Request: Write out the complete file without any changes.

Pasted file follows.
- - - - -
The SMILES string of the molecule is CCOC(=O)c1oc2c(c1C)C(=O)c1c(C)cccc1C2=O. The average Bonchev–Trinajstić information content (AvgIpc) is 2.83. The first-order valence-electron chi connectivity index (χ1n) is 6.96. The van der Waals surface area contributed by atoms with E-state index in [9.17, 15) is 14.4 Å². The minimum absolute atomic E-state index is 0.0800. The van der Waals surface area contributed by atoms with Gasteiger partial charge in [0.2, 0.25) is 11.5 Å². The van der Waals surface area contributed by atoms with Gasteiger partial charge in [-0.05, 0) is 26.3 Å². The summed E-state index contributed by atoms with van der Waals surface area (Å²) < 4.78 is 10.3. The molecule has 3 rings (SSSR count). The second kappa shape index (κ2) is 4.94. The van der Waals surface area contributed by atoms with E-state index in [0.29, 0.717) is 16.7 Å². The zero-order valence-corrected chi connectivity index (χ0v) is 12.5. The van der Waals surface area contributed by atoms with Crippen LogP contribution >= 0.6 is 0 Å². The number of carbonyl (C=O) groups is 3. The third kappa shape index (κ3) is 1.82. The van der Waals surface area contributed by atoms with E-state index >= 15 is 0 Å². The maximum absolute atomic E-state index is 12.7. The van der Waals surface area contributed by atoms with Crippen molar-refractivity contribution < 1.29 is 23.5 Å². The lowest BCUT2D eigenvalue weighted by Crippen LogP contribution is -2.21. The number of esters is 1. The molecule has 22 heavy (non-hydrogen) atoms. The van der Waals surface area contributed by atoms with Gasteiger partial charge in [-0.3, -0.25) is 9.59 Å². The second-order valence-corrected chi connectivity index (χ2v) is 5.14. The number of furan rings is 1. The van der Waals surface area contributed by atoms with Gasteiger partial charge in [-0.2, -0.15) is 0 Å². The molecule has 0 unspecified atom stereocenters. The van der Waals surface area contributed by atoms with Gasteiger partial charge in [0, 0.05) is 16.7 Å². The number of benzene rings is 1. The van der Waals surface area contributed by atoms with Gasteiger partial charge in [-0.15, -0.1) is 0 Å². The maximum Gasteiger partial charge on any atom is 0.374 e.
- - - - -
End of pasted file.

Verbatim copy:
The SMILES string of the molecule is CCOC(=O)c1oc2c(c1C)C(=O)c1c(C)cccc1C2=O. The average Bonchev–Trinajstić information content (AvgIpc) is 2.83. The first-order valence-electron chi connectivity index (χ1n) is 6.96. The van der Waals surface area contributed by atoms with E-state index in [9.17, 15) is 14.4 Å². The minimum absolute atomic E-state index is 0.0800. The van der Waals surface area contributed by atoms with Gasteiger partial charge in [0.2, 0.25) is 11.5 Å². The van der Waals surface area contributed by atoms with Gasteiger partial charge in [-0.05, 0) is 26.3 Å². The summed E-state index contributed by atoms with van der Waals surface area (Å²) < 4.78 is 10.3. The molecule has 3 rings (SSSR count). The second kappa shape index (κ2) is 4.94. The van der Waals surface area contributed by atoms with E-state index in [0.29, 0.717) is 16.7 Å². The zero-order valence-corrected chi connectivity index (χ0v) is 12.5. The van der Waals surface area contributed by atoms with Crippen LogP contribution >= 0.6 is 0 Å². The number of carbonyl (C=O) groups is 3. The third kappa shape index (κ3) is 1.82. The van der Waals surface area contributed by atoms with E-state index >= 15 is 0 Å². The maximum absolute atomic E-state index is 12.7. The van der Waals surface area contributed by atoms with Crippen molar-refractivity contribution < 1.29 is 23.5 Å². The lowest BCUT2D eigenvalue weighted by Crippen LogP contribution is -2.21. The number of esters is 1. The molecule has 22 heavy (non-hydrogen) atoms. The van der Waals surface area contributed by atoms with Gasteiger partial charge in [-0.3, -0.25) is 9.59 Å². The second-order valence-corrected chi connectivity index (χ2v) is 5.14. The number of furan rings is 1. The van der Waals surface area contributed by atoms with Gasteiger partial charge in [-0.2, -0.15) is 0 Å². The molecule has 0 unspecified atom stereocenters. The van der Waals surface area contributed by atoms with Gasteiger partial charge in [0, 0.05) is 16.7 Å². The number of benzene rings is 1. The van der Waals surface area contributed by atoms with Gasteiger partial charge in [-0.15, -0.1) is 0 Å². The maximum Gasteiger partial charge on any atom is 0.374 e.